RUF’s BTR2 Requires Some Respect

Credit: Original article published by FLATSIXES News.

In 1993, production of the BTR2 began. As the second production car in RUF’s lineup, it took its name from the G-body-based BTR unveiled a decade earlier. Due to a classic configuration draped in modern skin, the BTR2 was an odd product; something which straddled the fence that separates the crazy seventies and the tech-heavy nineties.

The BTR name is an abbreviation of Gruppe B Turbo RUF; a reference to the Group B regulations for rally and sports car racing. Fittingly, it’s a wild car with a bonafide spiritual connection to the absurdity of mid-eighties motorsport. That’s evident in its basic recipe: take a narrow-body C2, add a laggy turbo motor, and serve. Without any driving aids, driven front wheels, and (fewer) concerns of a lawsuit, RUF was able to bring the old, ferocious character of the classic 911 Turbo into the nineties.

“It feels like it could kill you at any second,” Matt titters.

In this clip, another interesting view from Supercar Driver, Matt takes us through RUF’s take on the 993 amidst nervous laughter and screaming wastegates. It’s not hard to see where his trepidation is due to; a linear power delivery was never an objective part of the BTR2’s objectives.

Its 3.6-liter engine is similar to that found in the base 993 Carrera, but RUF went through theirs and added modified camshafts, an auxiliary oil cooler, a new exhaust system, a Bosch Motronic ECU, and then lowered the compression ratio from 11.3:1 to 8.4:1. The lowered compression adds to the feeling of boostiness; it’s only when the turbo reaches maximum boost pressure—and it ramps very quickly—that it begins to move.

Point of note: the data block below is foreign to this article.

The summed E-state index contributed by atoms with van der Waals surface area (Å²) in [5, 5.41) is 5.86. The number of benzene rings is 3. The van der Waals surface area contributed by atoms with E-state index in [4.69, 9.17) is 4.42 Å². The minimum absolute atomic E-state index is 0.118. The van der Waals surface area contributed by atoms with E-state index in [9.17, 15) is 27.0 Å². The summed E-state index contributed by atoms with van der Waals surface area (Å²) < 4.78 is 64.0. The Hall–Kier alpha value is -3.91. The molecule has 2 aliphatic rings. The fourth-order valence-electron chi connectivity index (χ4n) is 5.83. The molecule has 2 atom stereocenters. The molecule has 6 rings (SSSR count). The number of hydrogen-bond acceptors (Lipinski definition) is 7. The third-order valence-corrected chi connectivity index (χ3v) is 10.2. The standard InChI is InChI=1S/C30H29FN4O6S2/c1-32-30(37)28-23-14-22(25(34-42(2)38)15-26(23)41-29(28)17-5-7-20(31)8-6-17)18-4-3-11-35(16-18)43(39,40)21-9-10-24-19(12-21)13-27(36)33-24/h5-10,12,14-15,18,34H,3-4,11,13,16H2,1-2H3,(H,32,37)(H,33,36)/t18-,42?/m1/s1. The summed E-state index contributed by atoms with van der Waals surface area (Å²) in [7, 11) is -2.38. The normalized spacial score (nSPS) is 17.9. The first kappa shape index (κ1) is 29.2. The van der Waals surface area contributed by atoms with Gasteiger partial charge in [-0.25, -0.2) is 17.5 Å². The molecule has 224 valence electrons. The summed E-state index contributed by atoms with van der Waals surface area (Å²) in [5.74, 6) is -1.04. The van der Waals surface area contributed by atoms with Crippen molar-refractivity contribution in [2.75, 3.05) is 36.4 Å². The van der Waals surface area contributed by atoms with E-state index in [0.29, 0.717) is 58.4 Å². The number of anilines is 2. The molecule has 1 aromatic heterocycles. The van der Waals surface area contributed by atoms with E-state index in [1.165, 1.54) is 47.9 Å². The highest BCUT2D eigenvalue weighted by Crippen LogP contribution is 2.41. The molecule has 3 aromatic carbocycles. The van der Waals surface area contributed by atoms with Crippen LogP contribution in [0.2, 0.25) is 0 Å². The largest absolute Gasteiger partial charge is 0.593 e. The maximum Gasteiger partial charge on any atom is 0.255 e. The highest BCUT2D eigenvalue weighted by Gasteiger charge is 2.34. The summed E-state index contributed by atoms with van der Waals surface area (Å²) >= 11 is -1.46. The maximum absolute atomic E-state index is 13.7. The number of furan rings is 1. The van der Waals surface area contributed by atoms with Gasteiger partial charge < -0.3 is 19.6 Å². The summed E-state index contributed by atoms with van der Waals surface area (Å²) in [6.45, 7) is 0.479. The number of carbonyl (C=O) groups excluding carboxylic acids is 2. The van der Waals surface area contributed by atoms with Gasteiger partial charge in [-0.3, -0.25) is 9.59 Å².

“It only feels like it’s going to kill you because of the way the power is delivered,” he clarifies.

That means it’s not revvy, nor is it progressive—the typical mid-range shove of a classic turbo motor is demonstrated here. Its maximum outputs of 414 hp 435 lb-ft are achieved at at 5,000 rpm and at 4,800 rpm, respectively. Violent, yes, but also very effective provided the car’s reasonably straight when boost arrives. When wheelspin is avoided, the BTR2 can hit 60 in 4.1 seconds and carry on to a top speed of 191 miles per hour.

Of course, it’s a RUF product and as such, the rest of the car was improved. Included in its list of modifications are a RUF 6-speed manual transmission, 30mm lowered suspension, stiffer anti-roll bars, a limited-slip differential with 60% lockup, and bigger brakes measuring 320mm in the front and 300mm in the rear.

Restyled bumpers and five-spoke wheels are the only visual cues to help distinguish this understated machine.

While the 993 Turbo was designed to soften the Turbo’s reputation, the BTR2 eschewed this ethos and looked to the past. Subtle looks and excellent build quality barely mask a violent temperament that the automotive world—filled with so many overly competent vehicles—desperately needs now.

 

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